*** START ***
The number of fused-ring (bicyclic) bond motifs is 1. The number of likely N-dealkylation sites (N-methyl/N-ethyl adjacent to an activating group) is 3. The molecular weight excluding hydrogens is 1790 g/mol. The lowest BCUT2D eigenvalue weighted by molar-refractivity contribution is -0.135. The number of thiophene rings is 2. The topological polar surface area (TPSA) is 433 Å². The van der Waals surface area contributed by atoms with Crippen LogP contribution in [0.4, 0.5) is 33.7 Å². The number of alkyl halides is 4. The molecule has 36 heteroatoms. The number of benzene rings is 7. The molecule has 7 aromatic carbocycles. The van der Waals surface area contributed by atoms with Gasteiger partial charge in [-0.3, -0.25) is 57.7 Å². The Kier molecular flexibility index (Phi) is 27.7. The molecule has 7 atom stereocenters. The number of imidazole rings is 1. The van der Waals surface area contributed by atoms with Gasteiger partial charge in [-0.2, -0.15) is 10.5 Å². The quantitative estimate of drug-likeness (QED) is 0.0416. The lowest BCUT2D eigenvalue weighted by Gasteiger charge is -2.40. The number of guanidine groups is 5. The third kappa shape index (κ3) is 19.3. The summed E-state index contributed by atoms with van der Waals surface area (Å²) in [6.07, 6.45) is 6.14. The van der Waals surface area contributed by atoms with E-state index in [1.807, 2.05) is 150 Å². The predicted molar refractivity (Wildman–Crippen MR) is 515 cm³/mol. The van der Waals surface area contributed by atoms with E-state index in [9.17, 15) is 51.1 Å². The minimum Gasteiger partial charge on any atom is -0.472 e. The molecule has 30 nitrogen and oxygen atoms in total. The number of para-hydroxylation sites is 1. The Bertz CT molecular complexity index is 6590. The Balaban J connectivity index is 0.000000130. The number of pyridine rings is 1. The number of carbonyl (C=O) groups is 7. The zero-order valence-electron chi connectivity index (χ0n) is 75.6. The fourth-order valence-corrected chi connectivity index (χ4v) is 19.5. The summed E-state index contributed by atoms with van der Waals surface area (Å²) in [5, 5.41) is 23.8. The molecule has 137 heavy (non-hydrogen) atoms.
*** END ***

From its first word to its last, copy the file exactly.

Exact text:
The number of fused-ring (bicyclic) bond motifs is 1. The number of likely N-dealkylation sites (N-methyl/N-ethyl adjacent to an activating group) is 3. The molecular weight excluding hydrogens is 1790 g/mol. The lowest BCUT2D eigenvalue weighted by molar-refractivity contribution is -0.135. The number of thiophene rings is 2. The topological polar surface area (TPSA) is 433 Å². The van der Waals surface area contributed by atoms with Crippen LogP contribution in [0.4, 0.5) is 33.7 Å². The number of alkyl halides is 4. The molecule has 36 heteroatoms. The number of benzene rings is 7. The molecule has 7 aromatic carbocycles. The van der Waals surface area contributed by atoms with Gasteiger partial charge in [-0.3, -0.25) is 57.7 Å². The Kier molecular flexibility index (Phi) is 27.7. The molecule has 7 atom stereocenters. The number of imidazole rings is 1. The van der Waals surface area contributed by atoms with Gasteiger partial charge in [-0.2, -0.15) is 10.5 Å². The quantitative estimate of drug-likeness (QED) is 0.0416. The lowest BCUT2D eigenvalue weighted by Gasteiger charge is -2.40. The number of guanidine groups is 5. The third kappa shape index (κ3) is 19.3. The summed E-state index contributed by atoms with van der Waals surface area (Å²) in [6.07, 6.45) is 6.14. The van der Waals surface area contributed by atoms with E-state index in [1.807, 2.05) is 150 Å². The predicted molar refractivity (Wildman–Crippen MR) is 515 cm³/mol. The van der Waals surface area contributed by atoms with E-state index in [9.17, 15) is 51.1 Å². The minimum Gasteiger partial charge on any atom is -0.472 e. The molecule has 30 nitrogen and oxygen atoms in total. The number of para-hydroxylation sites is 1. The Bertz CT molecular complexity index is 6590. The Balaban J connectivity index is 0.000000130. The number of pyridine rings is 1. The number of carbonyl (C=O) groups is 7. The zero-order valence-electron chi connectivity index (χ0n) is 75.6. The fourth-order valence-corrected chi connectivity index (χ4v) is 19.5. The summed E-state index contributed by atoms with van der Waals surface area (Å²) in [5, 5.41) is 23.8. The molecule has 137 heavy (non-hydrogen) atoms.